I am attempting to solve the following CES Utility Function problem:

CES Problem

However, I am running into issues when I get to 3).

For 1) I have $K = \left(\frac{\omega p_1}{p_2}\right)^{\frac{1}{p+1}}$

For 2) I get $X_2^M = \frac{m}{\frac{p_1}{K}+p_2} $

For 3) I find $\lambda^* = (K^\rho + \omega)^{-\frac1p-1} \cdot \omega \cdot p_2^{-1} $

and $v(p_1, p_2, m) = \left(\left(\frac{m}{p_1+Kp_2}\right)^{-\rho} + \omega(\frac{mK}{p_1+Kp_2})^{-\rho}\right)^{-1/\rho}$

I then divide $\lambda^*$ by $v(p_1, p_2, m)$, but when I do so I can't seem to fully cancel out $p_1,p_2,m,K$ and $\rho$ which I believe I would have to do to prove that they are proportional. I'm not sure if the issue is with my $\lambda^*$, my $v(p_1,p_2,m)$ or both...

Additionally, for 6) how does one demonstrate homogeneity of a given degree?


1 Answer 1


For question 3, I'm sure there are simpler solution than mine. I provide this version for your reference.

By definition, \begin{align} \lambda^* &= \frac{\frac{\partial u}{\partial x_1}(x_1^M)}{p_1} = \frac{\left[(x_1^M)^{-\rho}+ w(x_2^M)^{-\rho}\right]^{-\frac{1}{\rho}-1}(x_1^M)^{-(\rho+1)}}{p_1}\\ \\ v(p_1,p_2,m) &= u(x_1^M(p_1,p_2, m), x_2^M(p_1, p_2, m)) \\ & = \left[(x_1^M)^{-\rho}+ w(x_2^M)^{-\rho}\right]^{-\frac{1}{\rho}} \end{align} So \begin{align} \lambda^* &= v(p_1,p_2,m) \frac{1}{p_1\left[(x_1^M)^{-\rho}+ w(x_2^M)^{-\rho}\right](x_1^M)^{\rho+1}}\\ &= v(p_1,p_2,m) \frac{1}{p_1\left[x_1^M+ w\left(\frac{x_1^M}{x_2^M}\right)^{\rho+1}x_2^M\right]}\\ & = v(p_1,p_2,m) \frac{1}{p_1\left[x_1^M+ w\left(\frac{1}{\kappa}\right)^{\rho+1}x_2^M\right]} \end{align} Plug in the expression for $\kappa = \left(\frac{wp_1}{p_2}\right)^{\frac{1}{\rho+1}}$ to the equation above, we have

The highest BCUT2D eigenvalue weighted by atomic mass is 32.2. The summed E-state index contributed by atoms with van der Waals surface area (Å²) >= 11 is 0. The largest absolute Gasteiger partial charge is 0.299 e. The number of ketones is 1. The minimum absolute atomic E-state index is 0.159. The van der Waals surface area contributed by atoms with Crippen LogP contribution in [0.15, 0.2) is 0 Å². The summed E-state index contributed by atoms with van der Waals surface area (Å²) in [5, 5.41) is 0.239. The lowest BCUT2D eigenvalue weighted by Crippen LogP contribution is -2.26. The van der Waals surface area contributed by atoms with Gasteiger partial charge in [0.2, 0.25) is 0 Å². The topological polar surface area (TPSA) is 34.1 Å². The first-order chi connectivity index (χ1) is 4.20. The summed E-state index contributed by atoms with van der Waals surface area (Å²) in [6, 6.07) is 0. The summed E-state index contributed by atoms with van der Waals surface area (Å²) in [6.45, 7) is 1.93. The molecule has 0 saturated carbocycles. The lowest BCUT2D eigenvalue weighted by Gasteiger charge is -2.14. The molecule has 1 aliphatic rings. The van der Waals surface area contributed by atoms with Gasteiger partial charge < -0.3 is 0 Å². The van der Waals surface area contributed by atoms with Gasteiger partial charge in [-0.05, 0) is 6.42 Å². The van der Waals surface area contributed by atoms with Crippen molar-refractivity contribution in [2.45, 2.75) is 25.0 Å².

\begin{align} p_1\left[x_1^M+ w\left(\frac{1}{\kappa}\right)^{\rho+1}x_2^M\right] &= p_1\left[x_1^M+ w\frac{p_2}{wp_1}x_2^M\right]\\ & = p_1x_1^M + p_2x_2^M\\ & = m \end{align} so $$\lambda^* = \frac{v(p_1,p_2,m)}{m}$$

To show a function $F(x_1, x_2, ... x_n)$ is homogenous of degree $k$, simply show that $$F(kx_1, kx_2, ...kx_n) = \lambda^kF(x_1, x_2, ... x_n)$$ For $\forall \;\lambda>0$


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